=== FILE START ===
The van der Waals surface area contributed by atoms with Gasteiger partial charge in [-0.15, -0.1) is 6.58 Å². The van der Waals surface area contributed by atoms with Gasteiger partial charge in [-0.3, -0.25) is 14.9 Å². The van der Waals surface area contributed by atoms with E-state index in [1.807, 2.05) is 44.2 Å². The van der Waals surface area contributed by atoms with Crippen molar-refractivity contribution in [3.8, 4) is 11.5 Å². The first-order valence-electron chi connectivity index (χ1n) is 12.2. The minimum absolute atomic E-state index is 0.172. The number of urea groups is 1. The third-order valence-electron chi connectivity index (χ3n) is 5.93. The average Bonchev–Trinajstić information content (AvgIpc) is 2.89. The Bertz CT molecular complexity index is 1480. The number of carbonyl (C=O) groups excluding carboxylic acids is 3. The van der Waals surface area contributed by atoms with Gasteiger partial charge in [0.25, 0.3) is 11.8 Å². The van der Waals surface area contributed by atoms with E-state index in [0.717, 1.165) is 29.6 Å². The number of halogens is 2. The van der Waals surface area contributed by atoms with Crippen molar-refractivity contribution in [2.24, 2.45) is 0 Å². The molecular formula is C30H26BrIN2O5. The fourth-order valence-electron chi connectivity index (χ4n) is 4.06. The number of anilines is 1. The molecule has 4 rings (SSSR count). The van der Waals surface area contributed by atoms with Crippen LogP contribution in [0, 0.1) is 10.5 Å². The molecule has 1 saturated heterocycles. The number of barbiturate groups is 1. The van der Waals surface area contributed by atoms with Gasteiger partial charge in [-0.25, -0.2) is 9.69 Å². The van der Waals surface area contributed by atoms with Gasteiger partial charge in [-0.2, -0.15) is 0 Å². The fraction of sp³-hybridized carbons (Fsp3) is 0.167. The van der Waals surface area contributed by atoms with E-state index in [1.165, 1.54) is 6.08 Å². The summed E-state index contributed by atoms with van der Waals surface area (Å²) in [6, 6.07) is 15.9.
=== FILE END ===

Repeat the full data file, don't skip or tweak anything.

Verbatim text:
The van der Waals surface area contributed by atoms with Gasteiger partial charge in [-0.15, -0.1) is 6.58 Å². The van der Waals surface area contributed by atoms with Gasteiger partial charge in [-0.3, -0.25) is 14.9 Å². The van der Waals surface area contributed by atoms with E-state index in [1.807, 2.05) is 44.2 Å². The van der Waals surface area contributed by atoms with Crippen molar-refractivity contribution in [3.8, 4) is 11.5 Å². The first-order valence-electron chi connectivity index (χ1n) is 12.2. The minimum absolute atomic E-state index is 0.172. The number of urea groups is 1. The third-order valence-electron chi connectivity index (χ3n) is 5.93. The average Bonchev–Trinajstić information content (AvgIpc) is 2.89. The Bertz CT molecular complexity index is 1480. The number of carbonyl (C=O) groups excluding carboxylic acids is 3. The van der Waals surface area contributed by atoms with Gasteiger partial charge in [0.25, 0.3) is 11.8 Å². The van der Waals surface area contributed by atoms with E-state index in [0.717, 1.165) is 29.6 Å². The number of halogens is 2. The van der Waals surface area contributed by atoms with Crippen molar-refractivity contribution in [2.24, 2.45) is 0 Å². The molecular formula is C30H26BrIN2O5. The fourth-order valence-electron chi connectivity index (χ4n) is 4.06. The number of anilines is 1. The molecule has 4 rings (SSSR count). The van der Waals surface area contributed by atoms with Crippen LogP contribution in [0, 0.1) is 10.5 Å². The molecule has 1 saturated heterocycles. The number of barbiturate groups is 1. The van der Waals surface area contributed by atoms with Gasteiger partial charge in [-0.25, -0.2) is 9.69 Å². The van der Waals surface area contributed by atoms with Gasteiger partial charge in [-0.2, -0.15) is 0 Å². The fraction of sp³-hybridized carbons (Fsp3) is 0.167. The van der Waals surface area contributed by atoms with E-state index in [1.165, 1.54) is 6.08 Å². The summed E-state index contributed by atoms with van der Waals surface area (Å²) in [6, 6.07) is 15.9.